What parallels are there between the Garden of Eden in the Old Testament in the Bible, and the garden in Hawthorne's short story "Rappaccini's Daughter"?

Expert Answers

An illustration of the letter 'A' in a speech bubbles

As the other response has noted, "Rappaccini's Daughter " is full of allusions to Adam, Eve, and the Garden of Eden. Most notably, perhaps, is the fact that the story largely unfolds in a beautiful garden, and that Beatrice (i.e. Eve) is a source of temptation to Giovanni (i.e....

Unlock
This Answer Now

Start your 48-hour free trial to unlock this answer and thousands more. Enjoy eNotes ad-free and cancel anytime.

Start your 48-Hour Free Trial

As the other response has noted, "Rappaccini's Daughter" is full of allusions to Adam, Eve, and the Garden of Eden. Most notably, perhaps, is the fact that the story largely unfolds in a beautiful garden, and that Beatrice (i.e. Eve) is a source of temptation to Giovanni (i.e. Adam). A lot of the parallels in Hawthorne's story, however, are actually ironic reversals of the traditional Biblical story, and I think it's worthwhile highlighting those as well.

First off, consider the fact that Rappaccini slowly inoculates Giovanni against the poisonous plants in order to secure a companion for his daughter: "My daughter...thou art no longer lonely in the world. Pluck one of those precious gems from thy sister shrub and bid thy bridegroom wear it in his bosom." Rappaccini is in this sense a dark echo of the Abrahamic God, who creates Eve so that Adam will not be "alone." The danger of playing God was a mainstay of Romantic-era literature, so it's not surprising to see this theme at play in Hawthorne's story.

It's also significant that Beatrice is only a temptress in Giovanni's own mind. The narrator suggests that she is utterly pure, and that it is to Giovanni's discredit that he assumes her physical poisonousness must speak to her moral character:

With her actual presence there came influences which had too real an existence to be at once shaken off: recollections of the delicate and benign power of her feminine nature, which had so often enveloped him in a religious calm; recollections of many a holy and passionate outgush of her heart, when the pure fountain had been unsealed from its depths and made visible in its transparency to his mental eye; recollections which, had Giovanni known how to estimate them, would have assured him that all this ugly mystery was but an earthly illusion, and that, whatever mist of evil might seem to have gathered over her, the real Beatrice was a heavenly angel.

Looked at from this perspective, it is clear that Giovanni is the Eve figure in the story. It is Giovanni who "tempts" Beatrice with the antidote that in fact leads to her death, much as Eve offered Adam the apple. Hawthorne, in other words, suggests that the real "danger" in the garden is not the literal poison emanating from Beatrice or the plants, but the selfishness and suspicion that Giovanni brings into paradise with him.

Approved by eNotes Editorial Team
An illustration of the letter 'A' in a speech bubbles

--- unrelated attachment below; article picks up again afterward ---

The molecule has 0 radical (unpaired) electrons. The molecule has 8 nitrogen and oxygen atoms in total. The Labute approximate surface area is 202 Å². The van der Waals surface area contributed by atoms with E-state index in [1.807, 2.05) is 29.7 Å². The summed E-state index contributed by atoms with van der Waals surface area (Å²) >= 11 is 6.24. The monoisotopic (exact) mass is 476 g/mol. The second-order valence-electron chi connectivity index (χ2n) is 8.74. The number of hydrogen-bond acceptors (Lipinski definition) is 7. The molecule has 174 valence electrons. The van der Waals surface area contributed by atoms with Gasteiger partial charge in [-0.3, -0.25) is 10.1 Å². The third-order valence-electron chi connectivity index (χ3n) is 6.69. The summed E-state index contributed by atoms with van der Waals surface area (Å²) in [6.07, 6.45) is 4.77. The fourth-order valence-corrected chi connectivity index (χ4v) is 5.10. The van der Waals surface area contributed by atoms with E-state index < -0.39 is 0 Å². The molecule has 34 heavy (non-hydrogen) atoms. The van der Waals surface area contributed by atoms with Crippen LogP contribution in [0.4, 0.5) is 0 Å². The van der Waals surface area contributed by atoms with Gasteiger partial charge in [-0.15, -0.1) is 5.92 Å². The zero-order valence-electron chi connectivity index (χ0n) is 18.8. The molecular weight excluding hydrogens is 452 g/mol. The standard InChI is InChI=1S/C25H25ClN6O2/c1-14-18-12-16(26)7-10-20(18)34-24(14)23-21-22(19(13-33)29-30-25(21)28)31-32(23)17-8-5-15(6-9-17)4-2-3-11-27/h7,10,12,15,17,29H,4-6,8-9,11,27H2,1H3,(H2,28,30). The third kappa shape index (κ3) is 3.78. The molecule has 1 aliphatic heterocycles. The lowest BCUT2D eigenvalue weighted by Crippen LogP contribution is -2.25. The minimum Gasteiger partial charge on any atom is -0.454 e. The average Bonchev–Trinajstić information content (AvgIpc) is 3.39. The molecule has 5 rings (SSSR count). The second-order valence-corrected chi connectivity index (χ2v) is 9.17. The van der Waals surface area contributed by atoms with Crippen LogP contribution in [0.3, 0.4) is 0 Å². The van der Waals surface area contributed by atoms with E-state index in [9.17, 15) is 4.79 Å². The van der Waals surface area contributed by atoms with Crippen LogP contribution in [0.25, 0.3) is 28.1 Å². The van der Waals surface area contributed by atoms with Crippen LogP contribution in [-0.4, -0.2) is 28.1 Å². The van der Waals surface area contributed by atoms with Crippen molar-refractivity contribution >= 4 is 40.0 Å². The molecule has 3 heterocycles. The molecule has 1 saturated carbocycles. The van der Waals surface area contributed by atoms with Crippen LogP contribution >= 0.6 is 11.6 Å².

There are several similarities in the Old Testament story of the Garden of Eden and Nathaniel Hawthorne's "Rappaccini's Daughter."

One line in the short story that makes me think of the story of the Garden of Eden is Hawthorne's description when Giovanni first sees the garden in the Rappaccini's yard:

...it might once have been the pleasure-place of an opulent family...

If we read this line quite literally, we can easily see that Adam and Eve were the richest people on earth, not just because they were the first, but because they had all they could ever have wanted in the garden, with command over the animals—wanting for nothing.

Of course, there is also the presence of the serpent in the garden, the creature that tempted Eve to commit the first sin. Hawthorne also mentions a serpent-like presence in his garden:

Some [plants] were placed in urns, rich with old carving, and others in common garden-pots; some crept serpent-like along the ground...

The reference to an evil presence in this backyard garden—much like the evil in the Garden of Eden—is mentioned when Giovanni first sees Rappaccini:

...for the man's demeanor was that of one walking among malignant influences, such as savage beasts, or deadly snakes...

Hawthorne makes a direct comparison himself to the Garden of Eden:

Was this garden, then, the Eden of the present world?--and this man, with such a perception of harm in what his own hands caused to grow, was he the Adam?

Another allusion to the Garden of Eden and its occupants comes from a description of Beatrice Rappaccini:

Evidently her experience of life had been confined within the limits of that garden.

Here Beatrice is presented to be an Eve-like figure, only knowing life in the Garden and nowhere else (before eating of the fruit).

Hawthorne again draws a comparison between the two gardens:

And down he hastened into that Eden of poisonous flowers.

Overall, the most obvious parallel I see between the two stories is that there is evil lingering in the midst of the beautiful plants and flowers of both of the gardens. Also, the females (Beatrice in Hawthorne's story and Eve from the Bible) are dangerous figures to the men in the garden with them.

Approved by eNotes Editorial Team